George Catlin, ‘Buffalo Hunt Chase’, 1844, Kiechel Fine Art

Plate #6 of Catlin's "North American Indian Portfolio: Hunting Scenes and Amusements of the Rocky Mountains and Prairies of America" 1844.

"In this Plate, representing a numerous group in motion, and closely pursued by a party of Indians, with Lances and Bows, there is a fair illustration of the peculiar character of a vast deal of the “rolling prairies,” in the great plains towards the Rocky Mountains; and which, by a phrase of the country, is denominated “Prairie Bluffs.” These conical hills, which often rise to the height of several hundred feet, sometimes continuing in ranges and in regular succession, for a great number of miles, like tremendous waves of the ocean, are everywhere divested of timber and shrubbery, and covered with a short grass; and during the spring and summer months, watered by frequent showers, robing them constantly with the most intense and verdant green. These are the most favourite haunts of the buffaloes; and when hotly pursued they will often seek the highest summits to avoid the approach of their enemies; but even there, as seen in the illustration, the sinewy wild horse will carry his rider by their sides, where death is as inevitable as upon the level ground.

The laso seen trailing behind the horse’s hells in the plate, and which has already been described, though it is nowhere used to arrest the fury of the buffalo’s speed, seldom fails to be dragged in the chase, attached to the horse’s neck and following in the grass some fifteen or twenty yards behind, that the rider who may fall to the ground, may grapple to it; and by running with it in his hand, have the means of securing his horse, and of being again, in an instant, upon its back.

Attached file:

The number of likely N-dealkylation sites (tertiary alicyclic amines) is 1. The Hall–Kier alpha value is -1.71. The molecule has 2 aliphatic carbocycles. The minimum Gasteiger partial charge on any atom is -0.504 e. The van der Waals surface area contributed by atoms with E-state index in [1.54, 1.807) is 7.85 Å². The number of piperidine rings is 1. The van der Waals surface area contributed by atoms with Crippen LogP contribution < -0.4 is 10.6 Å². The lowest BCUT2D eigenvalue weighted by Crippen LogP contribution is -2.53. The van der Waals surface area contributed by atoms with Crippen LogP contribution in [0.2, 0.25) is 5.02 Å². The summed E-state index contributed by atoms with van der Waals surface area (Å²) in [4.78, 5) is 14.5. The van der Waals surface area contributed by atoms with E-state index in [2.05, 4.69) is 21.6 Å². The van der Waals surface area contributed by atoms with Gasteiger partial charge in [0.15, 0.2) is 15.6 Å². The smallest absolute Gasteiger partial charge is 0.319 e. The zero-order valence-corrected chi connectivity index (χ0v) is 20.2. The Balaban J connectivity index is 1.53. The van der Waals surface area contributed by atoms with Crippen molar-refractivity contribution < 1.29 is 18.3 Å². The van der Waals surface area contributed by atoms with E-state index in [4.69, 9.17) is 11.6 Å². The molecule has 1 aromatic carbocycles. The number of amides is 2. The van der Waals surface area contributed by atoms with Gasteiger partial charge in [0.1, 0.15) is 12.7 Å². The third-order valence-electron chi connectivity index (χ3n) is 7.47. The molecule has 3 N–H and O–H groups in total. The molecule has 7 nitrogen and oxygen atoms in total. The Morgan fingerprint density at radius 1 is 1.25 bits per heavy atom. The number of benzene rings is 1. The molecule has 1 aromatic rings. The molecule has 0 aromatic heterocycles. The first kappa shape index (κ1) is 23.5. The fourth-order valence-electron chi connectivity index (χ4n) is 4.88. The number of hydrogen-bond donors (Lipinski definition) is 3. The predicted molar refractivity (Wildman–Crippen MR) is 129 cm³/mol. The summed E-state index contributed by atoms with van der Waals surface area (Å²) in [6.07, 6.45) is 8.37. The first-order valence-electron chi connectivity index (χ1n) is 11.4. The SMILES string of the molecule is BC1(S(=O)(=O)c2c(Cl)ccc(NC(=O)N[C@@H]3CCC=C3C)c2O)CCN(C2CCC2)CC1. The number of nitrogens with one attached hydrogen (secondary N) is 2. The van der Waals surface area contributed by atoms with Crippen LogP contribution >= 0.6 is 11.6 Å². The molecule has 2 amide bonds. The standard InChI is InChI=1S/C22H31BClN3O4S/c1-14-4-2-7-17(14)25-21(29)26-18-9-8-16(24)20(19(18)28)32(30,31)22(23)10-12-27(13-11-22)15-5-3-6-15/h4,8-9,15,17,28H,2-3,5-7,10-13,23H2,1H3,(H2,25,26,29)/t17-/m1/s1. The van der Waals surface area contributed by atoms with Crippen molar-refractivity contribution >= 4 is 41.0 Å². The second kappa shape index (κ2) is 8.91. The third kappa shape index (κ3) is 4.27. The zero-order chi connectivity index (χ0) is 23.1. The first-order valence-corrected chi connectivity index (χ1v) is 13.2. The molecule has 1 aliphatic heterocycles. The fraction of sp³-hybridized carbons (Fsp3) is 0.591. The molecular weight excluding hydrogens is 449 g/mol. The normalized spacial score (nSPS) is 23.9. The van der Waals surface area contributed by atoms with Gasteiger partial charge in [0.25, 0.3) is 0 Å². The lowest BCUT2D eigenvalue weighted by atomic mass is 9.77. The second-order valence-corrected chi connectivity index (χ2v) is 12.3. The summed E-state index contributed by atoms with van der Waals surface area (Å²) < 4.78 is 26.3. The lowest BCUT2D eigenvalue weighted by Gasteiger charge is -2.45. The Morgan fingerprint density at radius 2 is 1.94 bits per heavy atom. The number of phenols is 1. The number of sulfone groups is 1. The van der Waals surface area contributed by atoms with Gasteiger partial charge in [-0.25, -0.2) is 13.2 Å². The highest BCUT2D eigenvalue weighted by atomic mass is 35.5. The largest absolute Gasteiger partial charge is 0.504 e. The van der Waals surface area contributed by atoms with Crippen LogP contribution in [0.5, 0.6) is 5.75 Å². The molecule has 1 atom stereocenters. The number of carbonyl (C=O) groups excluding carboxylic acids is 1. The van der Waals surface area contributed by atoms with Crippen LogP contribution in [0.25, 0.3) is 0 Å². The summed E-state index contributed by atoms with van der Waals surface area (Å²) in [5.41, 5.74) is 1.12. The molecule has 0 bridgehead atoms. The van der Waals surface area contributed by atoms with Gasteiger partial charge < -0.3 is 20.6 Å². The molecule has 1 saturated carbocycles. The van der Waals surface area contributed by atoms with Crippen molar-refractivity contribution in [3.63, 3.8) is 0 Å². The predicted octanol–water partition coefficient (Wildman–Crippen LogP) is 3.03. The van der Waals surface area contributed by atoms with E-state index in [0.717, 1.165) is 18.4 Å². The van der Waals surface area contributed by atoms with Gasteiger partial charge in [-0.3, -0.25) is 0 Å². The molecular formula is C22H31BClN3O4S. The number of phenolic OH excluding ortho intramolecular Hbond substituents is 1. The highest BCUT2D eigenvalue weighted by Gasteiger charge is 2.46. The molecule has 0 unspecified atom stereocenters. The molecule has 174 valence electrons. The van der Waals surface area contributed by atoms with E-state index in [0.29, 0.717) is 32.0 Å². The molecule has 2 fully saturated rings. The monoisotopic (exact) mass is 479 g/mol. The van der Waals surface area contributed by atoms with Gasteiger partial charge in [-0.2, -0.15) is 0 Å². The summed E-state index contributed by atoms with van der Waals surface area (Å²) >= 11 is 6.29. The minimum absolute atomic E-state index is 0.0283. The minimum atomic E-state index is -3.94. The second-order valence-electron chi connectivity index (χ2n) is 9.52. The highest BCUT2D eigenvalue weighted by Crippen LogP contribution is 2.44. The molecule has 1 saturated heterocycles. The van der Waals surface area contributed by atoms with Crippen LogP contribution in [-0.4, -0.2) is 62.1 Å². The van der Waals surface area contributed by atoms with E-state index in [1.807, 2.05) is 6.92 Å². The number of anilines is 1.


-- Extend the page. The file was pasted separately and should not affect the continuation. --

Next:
The lance which is seen carried in this chase, of twelve or fourteen feet in length, is a deadly weapon in the hands of those skilled by the constant handling of it for the greater part of their lives; equally valued and equally fata, in war and in the chase, as the bow and arrow; and used much in the same manner by all the mounted Indians of the great plains and prairies of America. The blade of this lance is of bone, of silex, or of steel, and the shaft, light and delicate, of wood. It is never thrown from the hand, but at the moment the horse is passing the animal or an enemy, the trust is instantly made by passing the handle of the lance through the left hand, holding it firmly in his right, as the rider leans from the side of his horse. One blow (which is given with the suddenness of the darting of a snake’s tongue, with great precision, and generally at right angles with the horse’s back, not to entangle and endanger the lance) is generally all that is required, as the blade is dipped to the heart of the animal, which can run but a very few rods before it is down upon its haunches and dying."

About George Catlin